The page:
The six-time News Emmy winner is not happy at all about the “demeaning and insulting” Hasbro toy hamster that has both her name and, she claims, her look. In fact, Fox News Channel’s Harris Faulkner is taking the world’s third-biggest toy manufacturer to court for $5 million over under trademark law for false endorsement and unfair competition as well as violation of her right of publicity. In addition to the financial damages, the Outnumbered co-anchor wants a full accounting of how much Hasbro has made off the toy and the company stopped from making and selling any more of that Harris Faulkner.
Let’s be honest – Harris Faulkner is not the most common name around and the journalist has been in the public eye for many years before Hasbro introduced the toy as part of its Little Pet Shop line back in 2014. In fact, Faulkner’s lawyers say she put Hasbro on notice about the matter in January this year but nothing happened. Well into the summer the toy was available for purchase off Hasbro’s online store – which might be of additional interest to you if you are a Terri Bowman or Dash McDernutt. The Harris Faulkner toy hamster does not seem to be on Hasbro’s Little Pet Shop site today.
But doubt that would quell the Fox Report Weekend anchor’s ire at this point. The “uniquely named, acclaimed veteran journalist and author” says in her complaint against the multibillion-dollar company filed this week in federal court (read it here) that she has “worked for decades to establish and maintain her personal brand and laudable professional reputation.” The toy hamster doesn’t exactly help that journo brand.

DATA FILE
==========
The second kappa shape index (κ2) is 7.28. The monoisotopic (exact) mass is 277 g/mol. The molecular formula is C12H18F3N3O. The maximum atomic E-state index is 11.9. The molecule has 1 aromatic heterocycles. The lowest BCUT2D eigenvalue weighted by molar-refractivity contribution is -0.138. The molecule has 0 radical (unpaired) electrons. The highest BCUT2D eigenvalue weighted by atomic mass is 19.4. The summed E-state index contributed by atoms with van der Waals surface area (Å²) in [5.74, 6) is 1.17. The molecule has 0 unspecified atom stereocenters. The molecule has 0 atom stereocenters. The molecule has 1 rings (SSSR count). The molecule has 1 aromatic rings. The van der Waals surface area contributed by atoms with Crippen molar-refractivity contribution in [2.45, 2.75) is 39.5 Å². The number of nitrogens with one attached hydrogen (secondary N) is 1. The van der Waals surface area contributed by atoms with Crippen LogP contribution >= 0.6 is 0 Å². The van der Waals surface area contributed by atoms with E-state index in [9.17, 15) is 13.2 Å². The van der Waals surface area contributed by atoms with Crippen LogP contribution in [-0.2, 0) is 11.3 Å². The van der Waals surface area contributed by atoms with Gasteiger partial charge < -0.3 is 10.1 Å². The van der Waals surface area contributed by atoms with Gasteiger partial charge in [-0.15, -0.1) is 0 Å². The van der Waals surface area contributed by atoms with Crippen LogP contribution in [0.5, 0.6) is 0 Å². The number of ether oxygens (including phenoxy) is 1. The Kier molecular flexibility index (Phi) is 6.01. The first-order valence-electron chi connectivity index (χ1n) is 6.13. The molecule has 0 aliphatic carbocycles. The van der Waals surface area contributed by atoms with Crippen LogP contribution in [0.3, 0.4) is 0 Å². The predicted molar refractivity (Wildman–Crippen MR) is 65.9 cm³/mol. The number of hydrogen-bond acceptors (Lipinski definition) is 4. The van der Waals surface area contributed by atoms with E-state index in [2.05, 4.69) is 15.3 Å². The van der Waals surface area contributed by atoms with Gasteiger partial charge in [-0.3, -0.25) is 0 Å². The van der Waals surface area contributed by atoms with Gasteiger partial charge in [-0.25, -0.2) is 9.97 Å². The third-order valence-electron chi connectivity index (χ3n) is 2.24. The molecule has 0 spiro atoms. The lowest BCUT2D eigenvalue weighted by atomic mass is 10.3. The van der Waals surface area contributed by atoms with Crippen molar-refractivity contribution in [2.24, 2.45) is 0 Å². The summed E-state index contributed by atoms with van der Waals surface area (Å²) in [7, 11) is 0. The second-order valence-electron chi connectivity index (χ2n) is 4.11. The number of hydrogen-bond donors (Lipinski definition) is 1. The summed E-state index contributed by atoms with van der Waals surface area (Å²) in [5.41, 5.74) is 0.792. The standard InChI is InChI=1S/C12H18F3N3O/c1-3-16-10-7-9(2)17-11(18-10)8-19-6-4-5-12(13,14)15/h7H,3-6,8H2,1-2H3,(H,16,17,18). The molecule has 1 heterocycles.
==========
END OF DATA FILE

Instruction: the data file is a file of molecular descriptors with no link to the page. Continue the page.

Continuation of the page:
“Hasbro’s manufacture, sale, and distribution of the Harris Faulkner Hamster Doll is extremely concerning and distressing to Faulkner,” says the sharp 15-page filing. “In addition to its prominent and unauthorized use of Faulkner’s name, elements of the Harris Faulkner Hamster Doll also bear a physical resemblance to Faulkner’s traditional professional appearance, in particular tone of its complexion, the shape of its eyes, and the design of its eye makeup. Hasbro’s capitalization on Faulkner’s name, likeness, identity, and persona is underscored with the display of the ‘TM’ symbol after her name and a statement on the back of the packaging that this symbol ‘denote[s] U.S. Trademark’ that—falsely—claims that Hasbro owns a United States trademark in ‘Harris Faulkner.'”
And then there are the issues of being associated with a toy that could prove a “choking hazard” for young children and professional perception. “Further, Faulkner does not endorse products of any kind, as doing so would be a breach of journalistic ethics, would directly harm her professional credibility, and would be in violation of her contractual obligations to her employer,” the complaint adds. “This means that Hasbro misappropriated Faulkner’s name, likeness, identity, or persona without consent, for its own profit, for the purpose of capitalizing off of her good name and persona, all at Faulkner’s expense.”
“While we generally do not comment on litigation matters, it is critically important to correct a false statement made by Ms. Harris in the complaint regarding the safety of the product,” said a Hasbro spokesperson in reaction to the lawsuit. “The Littlest Pet Shop product identified, and all products in the Littlest Pet Shop line, meet and exceed all safety standards.”
Having filed in New Jersey, the real life Faulkner is represented by Paul Halasz and Dennis LaFiura of Day Pitney LLP of Parsippany in the Garden State. Dori Ann Hanswirth, Theresa House and Patsy Wilson of NYC’s Hogan Lovells US LLP are also providing counsel.
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